Click on these links for a "hot lap" of the TZ350 and 250 Website:
The prospects for the 1967 250cc World Championship were very exciting. Mike Hailwood was in his second year as a full factory Honda rider and was keen to retain the title which he won in 1966, beating Phil Read in the process. Phil had been Champion for two years in 1964 & 1965, riding the RD56 air-cooled twin and he was anxious to win the title back after a difficult year developing the new water cooled V4. He was being backed up by Bill Ivy, now in his second year with the factory Yamaha, the plan being that Bill would go for the 125 title with Phil's help and vice versa for the 250. Mike Hailwood was supported by Ralph Bryans, elevated from the smaller bikes to replace Jim Redman who had to retire following a nasty crash on the new 500 Honda the previous year. There were doubts that Bryans would be up to the task and it was thought that Hailwood would be effectively on his own. This view was even held by Honda who felt that no one could be as fast as Hailwood, so if Mike was going to win the title he would do it on his own. Hailwood felt the burden of going for three titles, 250, 350, and 500 and although the 350 should be fairly comfortable, the other two would be very tough. Honda bowed to his request for support in the 250 and as they had withdrawn from the 50 and 125, they were able to give Bryans a ride. They told him, however, that he should just treat it as practice, to keep his hand in until they had developed new smaller competitive machines and they only provided him with one of the 1966 bikes!
Setting the Scene - The Machines
Just as the riders were two different characters, Mike a flamboyant laid-back playboy type, Read a more reserved, serious chap, so the machines were very different. Both were very exotic, technically advanced machines, the Honda a DOHC, air-cooled, straight six, four stroke with the engine as a fully stressed frame member whereas the Yamaha was a V4, disc valve, water cooled, two stroke with an independent, full cradle, featherbed type, frame.
The Yamaha RD05A V4 Disc Valve Water Cooled Two Stroke
In its second full year, the fabulous RDO5A had been much improved and it was lighter, lower and more powerful, developing 68bhp at 14,000 rpm, weighed 130kg and was capable of over 150mph. By the end of the season another 2bhp had been squeezed out of the motor. The steering head and rear fork pivot had been strengthened; the former now adjustable and two steering dampers (a normal hydraulic unit plus a vane-type) were fitted, all to improve handling. This followed advice from Reynolds Ken Sprayson and a long test session with Read and Ivy during the winter. Bore and stroke was 44mm x 40.5mm respectively. The power band was very narrow being between 12,000 & 14,000 rpm and the gearbox was fitted with eight gears to help keep it on the boil. Those of you who were able to get to the Assen Centennial TT would have had the pleasure of seeing this fantastic machine, although I understand that due to a faulty coil, only those present for Fridays practice were able to hear it.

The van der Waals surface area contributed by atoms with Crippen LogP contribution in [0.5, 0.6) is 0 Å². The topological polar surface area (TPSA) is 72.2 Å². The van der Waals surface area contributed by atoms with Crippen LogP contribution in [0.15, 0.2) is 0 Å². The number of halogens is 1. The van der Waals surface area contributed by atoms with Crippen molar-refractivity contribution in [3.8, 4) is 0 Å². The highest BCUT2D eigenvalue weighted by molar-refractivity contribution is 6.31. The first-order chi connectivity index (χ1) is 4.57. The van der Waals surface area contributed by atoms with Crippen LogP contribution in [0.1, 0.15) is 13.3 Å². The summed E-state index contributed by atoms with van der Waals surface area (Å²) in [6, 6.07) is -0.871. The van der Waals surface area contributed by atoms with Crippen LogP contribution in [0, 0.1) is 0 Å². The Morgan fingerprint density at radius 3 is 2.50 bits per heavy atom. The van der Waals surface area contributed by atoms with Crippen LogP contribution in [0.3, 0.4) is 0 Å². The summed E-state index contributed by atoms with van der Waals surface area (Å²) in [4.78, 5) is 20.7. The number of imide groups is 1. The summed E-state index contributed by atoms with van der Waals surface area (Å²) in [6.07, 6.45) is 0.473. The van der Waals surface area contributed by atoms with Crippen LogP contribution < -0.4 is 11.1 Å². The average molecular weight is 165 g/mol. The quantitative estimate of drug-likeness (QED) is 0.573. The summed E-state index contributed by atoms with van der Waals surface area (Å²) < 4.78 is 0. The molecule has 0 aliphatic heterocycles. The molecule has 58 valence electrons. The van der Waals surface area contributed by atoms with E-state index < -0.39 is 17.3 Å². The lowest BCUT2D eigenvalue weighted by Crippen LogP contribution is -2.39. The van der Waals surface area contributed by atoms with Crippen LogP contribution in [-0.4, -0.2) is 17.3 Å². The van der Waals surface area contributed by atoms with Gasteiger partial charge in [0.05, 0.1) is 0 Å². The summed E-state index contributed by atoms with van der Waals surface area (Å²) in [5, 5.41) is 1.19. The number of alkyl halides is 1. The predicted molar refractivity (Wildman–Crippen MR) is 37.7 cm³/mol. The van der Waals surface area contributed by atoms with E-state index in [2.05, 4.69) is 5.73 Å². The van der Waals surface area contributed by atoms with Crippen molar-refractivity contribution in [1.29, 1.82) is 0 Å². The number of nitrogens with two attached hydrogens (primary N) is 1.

The Honda 250cc 6 Cylinder RC166 DOHC Four Stroke
Hailwood had a new 250 six with a new frame similar to that used for the 297 six and a new engine which developed 63bhp at 18,000rpm and the bike weighed in at 116kg. Bryans’ 1966 bike was slightly less powerful at 60bhp and only revved to 17,000. He said he did not mind having the less powerful engine since he was smaller and lighter than Hailwood and could go as fast as him on the straights. The Honda, unlike the Yamaha, was fully developed but as the Yamaha was already more powerful this was a disadvantage. For the last two races, however, they used an engine with the bore of the 297 i.e. 41 mm x 31.5mm instead of 39mm x 34.8mm and this gave another 3-5 bhp.
The Points Scoring System.
For the 250 class there was 13 rounds with the best seven scores counting. Presumably, it was structured in this way because in those days the bikes were not so reliable and to be sure of the best rider winning, this allowed for a number of DNFs to be ignored. The points were awarded as follows: 8,6,4,3,2,1, down to sixth place. We will have to return to this system later.
The Championship Rounds:
Round One Spanish GP Barcelona.
The course was the beautiful 2.3-mile Montjuich Park circuit high above Barcelona. It was tight, twisty and up and down with a very low average speed of around 75mph. In practice Hailwood was a second faster than the Yamaha boys, demonstrating that the RDO5A, despite its improvement, was still a handful and with no significant straight the lighter nimbler Honda was more suited to the circuit. It was hot and sunny and Read and Ivy had already participated in the 27 lap 53min 125 race and only had time for a quick cool drink before the 250s were called out for another 33 lap ordeal, lasting over an hour. Ivy led off the line from the push start on his wailing two stroke, ahead of Hailwood with Read close behind. Bill's bike started to misfire on the first lap and Hailwood took the lead. A trip to the pits to change the plugs failed to stop the misfire so Ivy retired.